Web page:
• Improve community involvement, education, and regional partnership to make the community safer and
  • Improve safety for all modes of travel including vehicular, pedestrian, and
  • Improve traffic flow to benefit both individuals and the business

The survey also allowed for open comments, and 95 percent of respondents took the opportunity to include more detailed feedback. Bierbower and Young read through all of these comments and organized them into 14 different themes, the top four of which were affordable housing, multimodal and public transit development, controlled and planned growth, and environmental sustainability.

All of the responses fed directly into the budget process. The outreach information was compiled into a summary report that drove part of the discussion creating the city manager’s recommended budget. It was also given to the city council for their work on the budget.

One of the most requested projects was an expansion of the public transportation system to include Sundays and holidays. This had been asked for in the past by residents at city council meetings and other venues, but sufficient funding was not available.

“The reason they were so successful is the community took (the issue) on as their own,” Bierbower said. “With the extra outreach and extra materials, people were able to organize themselves around it. It was easy to see all the groups asking for the same thing.”

That included advocates for disabled residents and low-income residents, who said additional bus service, especially on Sundays, was needed for residents to reach jobs and to live independently. It was also supported by groups promoting multimodal transportation and transportation equity, as well as by residents who were concerned about congestion in Fort Collins. Bierbower said people attended city council meetings, organizations wrote memos, and groups filled out the survey together.

City council member Kristin Stephens recalled disabled rights advocates telling her, “We don’t disappear on Sundays. We just stay home.”

The 365 Transfort program, which added $375,000 a year to the city budget, had community buy-in in other ways: The city council reached out to Colorado State University to help fund the service, which provided half of the additional money needed. The student body, Associated Students of Colorado State University, voted to fund the remainder with student fees. Both organizations signed on to provide additional funding through 2018.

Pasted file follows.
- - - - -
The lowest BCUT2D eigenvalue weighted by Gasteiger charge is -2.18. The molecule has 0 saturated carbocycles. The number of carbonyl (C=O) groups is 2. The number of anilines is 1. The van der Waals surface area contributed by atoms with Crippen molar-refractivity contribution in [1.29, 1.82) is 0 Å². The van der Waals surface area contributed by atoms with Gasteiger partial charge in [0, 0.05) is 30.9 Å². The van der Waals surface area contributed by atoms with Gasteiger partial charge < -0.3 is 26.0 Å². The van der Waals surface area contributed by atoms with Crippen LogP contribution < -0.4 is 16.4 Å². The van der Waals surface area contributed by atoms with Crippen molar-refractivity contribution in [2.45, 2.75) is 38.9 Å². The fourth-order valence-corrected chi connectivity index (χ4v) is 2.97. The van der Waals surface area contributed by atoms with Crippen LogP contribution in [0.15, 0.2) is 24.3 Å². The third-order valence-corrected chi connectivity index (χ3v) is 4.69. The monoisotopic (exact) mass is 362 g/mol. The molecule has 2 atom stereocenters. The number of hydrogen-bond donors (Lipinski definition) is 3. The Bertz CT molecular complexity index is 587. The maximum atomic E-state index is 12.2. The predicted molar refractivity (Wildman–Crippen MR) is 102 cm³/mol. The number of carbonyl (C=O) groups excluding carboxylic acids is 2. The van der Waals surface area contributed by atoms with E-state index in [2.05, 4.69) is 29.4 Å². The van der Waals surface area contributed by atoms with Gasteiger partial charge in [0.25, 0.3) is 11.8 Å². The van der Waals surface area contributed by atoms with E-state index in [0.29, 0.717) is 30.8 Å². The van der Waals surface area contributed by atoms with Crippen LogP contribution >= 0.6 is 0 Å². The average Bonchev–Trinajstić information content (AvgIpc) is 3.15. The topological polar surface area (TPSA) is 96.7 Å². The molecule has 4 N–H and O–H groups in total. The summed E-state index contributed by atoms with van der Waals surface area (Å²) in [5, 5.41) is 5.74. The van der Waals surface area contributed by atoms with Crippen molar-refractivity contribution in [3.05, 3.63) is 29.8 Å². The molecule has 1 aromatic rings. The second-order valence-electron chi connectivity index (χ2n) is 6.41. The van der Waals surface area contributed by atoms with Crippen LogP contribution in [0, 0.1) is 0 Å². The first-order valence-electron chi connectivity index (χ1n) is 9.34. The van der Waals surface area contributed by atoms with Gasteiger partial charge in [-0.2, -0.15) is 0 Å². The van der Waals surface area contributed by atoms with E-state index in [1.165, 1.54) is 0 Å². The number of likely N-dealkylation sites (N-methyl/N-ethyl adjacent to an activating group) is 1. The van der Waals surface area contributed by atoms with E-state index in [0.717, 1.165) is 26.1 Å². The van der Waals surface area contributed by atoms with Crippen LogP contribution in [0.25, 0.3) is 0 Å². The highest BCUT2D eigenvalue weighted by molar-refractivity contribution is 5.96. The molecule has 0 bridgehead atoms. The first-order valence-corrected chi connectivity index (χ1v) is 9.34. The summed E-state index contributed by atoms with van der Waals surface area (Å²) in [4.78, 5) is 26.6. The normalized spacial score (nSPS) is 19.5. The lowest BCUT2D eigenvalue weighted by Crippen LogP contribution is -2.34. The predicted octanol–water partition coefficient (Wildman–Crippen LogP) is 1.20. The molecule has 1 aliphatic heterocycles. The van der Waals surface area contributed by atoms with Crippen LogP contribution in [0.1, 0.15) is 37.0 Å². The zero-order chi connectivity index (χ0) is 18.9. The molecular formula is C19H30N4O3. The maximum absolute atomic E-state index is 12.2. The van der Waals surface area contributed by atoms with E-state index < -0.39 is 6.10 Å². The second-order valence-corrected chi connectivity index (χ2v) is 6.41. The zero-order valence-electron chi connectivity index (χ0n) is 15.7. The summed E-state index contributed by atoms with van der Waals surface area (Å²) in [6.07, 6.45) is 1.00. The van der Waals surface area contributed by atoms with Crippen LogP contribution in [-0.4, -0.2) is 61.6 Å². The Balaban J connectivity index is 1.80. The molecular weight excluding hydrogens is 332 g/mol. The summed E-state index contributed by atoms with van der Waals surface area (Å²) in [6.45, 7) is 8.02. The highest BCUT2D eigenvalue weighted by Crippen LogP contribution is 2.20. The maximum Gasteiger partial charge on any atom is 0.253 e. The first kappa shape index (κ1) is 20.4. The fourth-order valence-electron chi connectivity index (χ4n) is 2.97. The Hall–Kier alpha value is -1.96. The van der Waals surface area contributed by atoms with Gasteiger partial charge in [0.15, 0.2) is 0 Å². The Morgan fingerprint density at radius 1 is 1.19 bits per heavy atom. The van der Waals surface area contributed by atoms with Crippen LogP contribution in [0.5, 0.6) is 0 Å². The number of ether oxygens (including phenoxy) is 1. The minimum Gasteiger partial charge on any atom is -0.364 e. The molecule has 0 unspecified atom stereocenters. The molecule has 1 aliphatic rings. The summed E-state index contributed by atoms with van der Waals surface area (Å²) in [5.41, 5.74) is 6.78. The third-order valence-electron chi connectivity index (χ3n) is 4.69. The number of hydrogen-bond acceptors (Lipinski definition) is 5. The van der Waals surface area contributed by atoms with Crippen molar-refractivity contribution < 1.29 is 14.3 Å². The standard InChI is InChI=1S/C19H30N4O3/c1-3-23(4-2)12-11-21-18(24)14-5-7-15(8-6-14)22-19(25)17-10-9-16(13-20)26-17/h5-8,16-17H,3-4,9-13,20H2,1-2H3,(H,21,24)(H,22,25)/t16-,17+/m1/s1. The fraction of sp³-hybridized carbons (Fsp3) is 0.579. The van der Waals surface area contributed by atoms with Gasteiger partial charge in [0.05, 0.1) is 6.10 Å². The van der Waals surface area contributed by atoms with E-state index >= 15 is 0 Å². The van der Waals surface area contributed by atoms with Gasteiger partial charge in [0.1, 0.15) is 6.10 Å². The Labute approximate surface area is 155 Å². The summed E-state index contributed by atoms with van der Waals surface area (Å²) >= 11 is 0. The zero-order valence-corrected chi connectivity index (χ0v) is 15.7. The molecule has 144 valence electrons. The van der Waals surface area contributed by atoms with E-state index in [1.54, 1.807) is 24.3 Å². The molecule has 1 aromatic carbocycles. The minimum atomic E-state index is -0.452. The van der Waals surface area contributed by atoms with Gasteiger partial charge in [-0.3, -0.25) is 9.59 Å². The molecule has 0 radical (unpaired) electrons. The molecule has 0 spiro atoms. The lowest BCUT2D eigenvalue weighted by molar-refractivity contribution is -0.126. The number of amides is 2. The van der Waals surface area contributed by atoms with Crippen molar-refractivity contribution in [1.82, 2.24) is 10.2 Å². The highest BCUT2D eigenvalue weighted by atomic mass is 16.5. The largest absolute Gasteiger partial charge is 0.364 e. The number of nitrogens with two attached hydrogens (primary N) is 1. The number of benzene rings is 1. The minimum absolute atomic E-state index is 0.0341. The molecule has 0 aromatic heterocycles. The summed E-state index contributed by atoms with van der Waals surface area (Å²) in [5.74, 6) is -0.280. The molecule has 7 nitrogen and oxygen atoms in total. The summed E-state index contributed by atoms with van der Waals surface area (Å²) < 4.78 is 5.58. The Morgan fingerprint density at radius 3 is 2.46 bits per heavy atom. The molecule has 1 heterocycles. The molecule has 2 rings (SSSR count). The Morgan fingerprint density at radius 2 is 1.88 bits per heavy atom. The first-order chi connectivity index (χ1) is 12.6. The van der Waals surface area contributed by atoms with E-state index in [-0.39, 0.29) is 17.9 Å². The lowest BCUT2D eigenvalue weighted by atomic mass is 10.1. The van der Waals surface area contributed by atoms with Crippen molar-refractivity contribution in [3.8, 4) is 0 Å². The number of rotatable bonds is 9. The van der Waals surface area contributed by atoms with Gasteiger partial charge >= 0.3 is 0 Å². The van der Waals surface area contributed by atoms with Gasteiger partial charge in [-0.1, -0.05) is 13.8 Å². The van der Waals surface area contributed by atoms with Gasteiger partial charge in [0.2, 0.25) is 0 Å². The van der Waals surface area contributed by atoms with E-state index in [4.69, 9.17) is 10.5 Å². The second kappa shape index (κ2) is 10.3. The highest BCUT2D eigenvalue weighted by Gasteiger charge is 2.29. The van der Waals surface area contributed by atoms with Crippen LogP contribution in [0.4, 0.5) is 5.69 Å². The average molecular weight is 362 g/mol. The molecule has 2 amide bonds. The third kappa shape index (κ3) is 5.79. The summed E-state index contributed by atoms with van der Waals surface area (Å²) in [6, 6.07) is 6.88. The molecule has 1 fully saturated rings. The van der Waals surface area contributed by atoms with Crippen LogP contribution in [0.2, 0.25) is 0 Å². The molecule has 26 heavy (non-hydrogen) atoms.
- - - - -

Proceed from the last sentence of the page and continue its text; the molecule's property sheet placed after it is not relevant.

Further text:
“This broader (outreach) strategy included organizations and groups that have felt disenfranchised or unheard in previous initiatives,” Bierbower said in her initial Engaged Cities Award application. “There were feelings that even though input was gathered, it would not truly be included in the decision-making process or necessarily even reported accurately. This is one of the many reasons why the 365 Transfort Service and increase in the Human Services dollars were imperative to success of this outreach and the next. The community could see a clear win.”

Stephens has also noted increased participation from nonprofit groups. “One of the good things about bringing people into the budgeting process is they actually see the cost of some of the big capital projects,” she said. Before, they didn’t have a concept of what some of those costs are. “It’s good for them to know and then they can help us make good decisions.”

Keys to Success

By providing different avenues for engagement that allowed residents to delve deeply into the process or quickly provide feedback, Fort Collins was able to reach more citizens and a broader range of community members.

“There’s a need for all different levels of engagement,” Bierbower said. “Some people want to read all 500-plus (proposals) and some people just want to (vote for) the thing they like.”